With and Without Residue

อาจารย์ ถิรธัมโม

With and Without Residue

A more refined explanation of awakening or nibbāna is that there are two kinds: there is awakening ‘with residue’, meaning being awakened with a living body, or while still alive; and there is awakening ‘without residue’ when the awakened person dies and the body breaks up.

The first designation refers to the condition of awakening with the usual expressions of body/mind still intact. The awakened person still has the five aggregates – body, feeling, perception, mental formations, consciousness. If we translate ‘nibbāna’ as ‘extinction’ in this case, it could be interpreted as meaning that somebody who is awakened simply disappears as if by magic.

However, it really refers to the fact that although there still is a body/mind complex, there’s no self-identification with it. So in a way this normal designation of a person has ‘gone out’; it’s not manifesting anymore. But that doesn’t mean the total extinction of body and mind, just the extinction of the personal identification with body and mind as ‘me’ and ‘mine’.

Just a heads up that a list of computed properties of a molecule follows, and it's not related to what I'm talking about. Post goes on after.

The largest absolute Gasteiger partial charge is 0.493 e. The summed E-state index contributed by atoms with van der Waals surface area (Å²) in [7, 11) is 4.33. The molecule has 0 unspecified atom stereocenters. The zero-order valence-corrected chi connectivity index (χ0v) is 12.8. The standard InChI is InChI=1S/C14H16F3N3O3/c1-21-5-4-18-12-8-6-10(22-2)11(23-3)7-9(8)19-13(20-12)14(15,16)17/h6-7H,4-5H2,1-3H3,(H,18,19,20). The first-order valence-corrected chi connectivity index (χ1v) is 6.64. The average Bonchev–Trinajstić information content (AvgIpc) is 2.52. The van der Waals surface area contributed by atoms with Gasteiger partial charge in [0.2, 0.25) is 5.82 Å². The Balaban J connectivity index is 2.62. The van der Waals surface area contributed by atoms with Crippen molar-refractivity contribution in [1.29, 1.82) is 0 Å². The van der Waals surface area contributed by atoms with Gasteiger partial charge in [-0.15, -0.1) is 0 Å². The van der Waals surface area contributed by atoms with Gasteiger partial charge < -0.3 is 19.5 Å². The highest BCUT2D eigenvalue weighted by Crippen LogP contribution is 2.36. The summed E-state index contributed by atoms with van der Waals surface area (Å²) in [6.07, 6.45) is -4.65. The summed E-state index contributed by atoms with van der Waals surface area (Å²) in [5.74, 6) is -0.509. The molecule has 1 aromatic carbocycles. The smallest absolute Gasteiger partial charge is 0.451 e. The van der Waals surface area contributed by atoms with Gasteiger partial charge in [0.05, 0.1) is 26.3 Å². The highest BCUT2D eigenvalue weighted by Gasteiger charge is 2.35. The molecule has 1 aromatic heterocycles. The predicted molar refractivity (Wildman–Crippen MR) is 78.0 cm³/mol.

We have to be careful to avoid falling into some form of eternalism, for example by thinking that when we realize awakening, we go to some eternal Buddha-realm, are whisked off into a non-manifest realm of Buddhahood. Indeed, some people have referred to nibbāna with residue in those terms.

However, I think that what the Buddha is trying to point out is that it’s something we can no longer designate, or which is non-manifest according to our usual terms of reference. It is very hard to define because it is the unconditioned, while we are only familiar with the conditioned. There is not the usual reference to a subject, a person who can know what the unconditioned is. The unconditioned can be experienced, but it can’t actually be demonstrated. It’s impossible to show someone the unconditioned. It doesn’t manifest in this self-referential realm.

This reflection by Ajahn Thiradhammo is from the book, Contemplations on the Seven Factors of Awakening, (pdf) pp. 139-140.